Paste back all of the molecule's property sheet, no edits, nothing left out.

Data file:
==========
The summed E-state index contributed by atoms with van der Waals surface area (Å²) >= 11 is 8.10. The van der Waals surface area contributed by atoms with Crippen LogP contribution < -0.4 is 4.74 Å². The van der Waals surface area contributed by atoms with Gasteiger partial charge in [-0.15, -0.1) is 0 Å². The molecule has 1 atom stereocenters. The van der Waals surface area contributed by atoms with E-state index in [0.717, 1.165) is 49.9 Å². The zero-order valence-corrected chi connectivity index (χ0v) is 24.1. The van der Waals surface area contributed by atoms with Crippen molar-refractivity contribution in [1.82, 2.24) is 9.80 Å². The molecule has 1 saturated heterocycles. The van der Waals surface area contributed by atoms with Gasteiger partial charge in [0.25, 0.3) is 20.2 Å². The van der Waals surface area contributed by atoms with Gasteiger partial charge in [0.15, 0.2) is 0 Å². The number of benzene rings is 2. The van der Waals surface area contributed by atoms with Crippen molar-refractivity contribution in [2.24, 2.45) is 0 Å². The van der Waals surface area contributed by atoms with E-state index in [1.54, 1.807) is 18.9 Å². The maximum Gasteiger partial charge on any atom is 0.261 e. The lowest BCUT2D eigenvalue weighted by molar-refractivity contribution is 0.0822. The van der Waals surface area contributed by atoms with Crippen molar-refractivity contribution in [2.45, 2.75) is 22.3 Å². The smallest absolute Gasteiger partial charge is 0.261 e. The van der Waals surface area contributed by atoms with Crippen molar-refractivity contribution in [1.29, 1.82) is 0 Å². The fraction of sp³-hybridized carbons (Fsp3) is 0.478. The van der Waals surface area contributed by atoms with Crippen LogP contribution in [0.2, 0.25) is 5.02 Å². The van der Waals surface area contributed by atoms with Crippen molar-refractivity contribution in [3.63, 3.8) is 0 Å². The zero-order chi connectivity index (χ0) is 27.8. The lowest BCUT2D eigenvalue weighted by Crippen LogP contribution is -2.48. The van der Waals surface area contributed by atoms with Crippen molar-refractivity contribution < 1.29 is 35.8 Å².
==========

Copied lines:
The summed E-state index contributed by atoms with van der Waals surface area (Å²) >= 11 is 8.10. The van der Waals surface area contributed by atoms with Crippen LogP contribution < -0.4 is 4.74 Å². The van der Waals surface area contributed by atoms with Gasteiger partial charge in [-0.15, -0.1) is 0 Å². The molecule has 1 atom stereocenters. The van der Waals surface area contributed by atoms with E-state index in [0.717, 1.165) is 49.9 Å². The zero-order valence-corrected chi connectivity index (χ0v) is 24.1. The van der Waals surface area contributed by atoms with Crippen molar-refractivity contribution in [1.82, 2.24) is 9.80 Å². The molecule has 1 saturated heterocycles. The van der Waals surface area contributed by atoms with Gasteiger partial charge in [0.25, 0.3) is 20.2 Å². The van der Waals surface area contributed by atoms with Gasteiger partial charge in [0.15, 0.2) is 0 Å². The number of benzene rings is 2. The van der Waals surface area contributed by atoms with Crippen molar-refractivity contribution in [2.24, 2.45) is 0 Å². The van der Waals surface area contributed by atoms with E-state index in [1.54, 1.807) is 18.9 Å². The maximum Gasteiger partial charge on any atom is 0.261 e. The lowest BCUT2D eigenvalue weighted by molar-refractivity contribution is 0.0822. The van der Waals surface area contributed by atoms with Crippen molar-refractivity contribution in [2.45, 2.75) is 22.3 Å². The smallest absolute Gasteiger partial charge is 0.261 e. The van der Waals surface area contributed by atoms with Crippen molar-refractivity contribution in [1.29, 1.82) is 0 Å². The fraction of sp³-hybridized carbons (Fsp3) is 0.478. The van der Waals surface area contributed by atoms with Crippen LogP contribution in [0.2, 0.25) is 5.02 Å². The van der Waals surface area contributed by atoms with Crippen molar-refractivity contribution in [3.63, 3.8) is 0 Å². The zero-order chi connectivity index (χ0) is 27.8. The lowest BCUT2D eigenvalue weighted by Crippen LogP contribution is -2.48. The van der Waals surface area contributed by atoms with Crippen molar-refractivity contribution < 1.29 is 35.8 Å².